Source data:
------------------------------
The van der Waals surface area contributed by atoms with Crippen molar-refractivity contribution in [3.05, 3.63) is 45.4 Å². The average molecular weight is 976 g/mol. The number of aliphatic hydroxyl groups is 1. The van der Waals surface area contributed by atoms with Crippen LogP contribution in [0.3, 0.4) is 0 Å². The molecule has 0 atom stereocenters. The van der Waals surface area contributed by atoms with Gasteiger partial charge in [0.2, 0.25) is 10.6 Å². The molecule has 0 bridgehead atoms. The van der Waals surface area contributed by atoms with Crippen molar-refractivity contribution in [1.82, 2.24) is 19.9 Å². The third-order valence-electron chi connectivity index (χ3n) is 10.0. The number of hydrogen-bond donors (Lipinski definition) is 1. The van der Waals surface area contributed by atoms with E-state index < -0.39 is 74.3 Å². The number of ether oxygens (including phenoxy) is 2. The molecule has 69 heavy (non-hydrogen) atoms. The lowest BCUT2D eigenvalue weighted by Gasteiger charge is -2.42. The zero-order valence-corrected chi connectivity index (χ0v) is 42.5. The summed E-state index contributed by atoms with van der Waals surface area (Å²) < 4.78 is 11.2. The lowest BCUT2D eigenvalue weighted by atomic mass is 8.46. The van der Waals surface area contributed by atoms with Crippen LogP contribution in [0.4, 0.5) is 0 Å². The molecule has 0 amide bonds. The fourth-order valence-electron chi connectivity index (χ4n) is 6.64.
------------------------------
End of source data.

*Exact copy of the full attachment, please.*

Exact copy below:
The van der Waals surface area contributed by atoms with Crippen molar-refractivity contribution in [3.05, 3.63) is 45.4 Å². The average molecular weight is 976 g/mol. The number of aliphatic hydroxyl groups is 1. The van der Waals surface area contributed by atoms with Crippen LogP contribution in [0.3, 0.4) is 0 Å². The molecule has 0 atom stereocenters. The van der Waals surface area contributed by atoms with Gasteiger partial charge in [0.2, 0.25) is 10.6 Å². The molecule has 0 bridgehead atoms. The van der Waals surface area contributed by atoms with Crippen molar-refractivity contribution in [1.82, 2.24) is 19.9 Å². The third-order valence-electron chi connectivity index (χ3n) is 10.0. The number of hydrogen-bond donors (Lipinski definition) is 1. The van der Waals surface area contributed by atoms with E-state index < -0.39 is 74.3 Å². The number of ether oxygens (including phenoxy) is 2. The molecule has 69 heavy (non-hydrogen) atoms. The lowest BCUT2D eigenvalue weighted by Gasteiger charge is -2.42. The zero-order valence-corrected chi connectivity index (χ0v) is 42.5. The summed E-state index contributed by atoms with van der Waals surface area (Å²) < 4.78 is 11.2. The lowest BCUT2D eigenvalue weighted by atomic mass is 8.46. The van der Waals surface area contributed by atoms with Crippen LogP contribution in [0.4, 0.5) is 0 Å². The molecule has 0 amide bonds. The fourth-order valence-electron chi connectivity index (χ4n) is 6.64.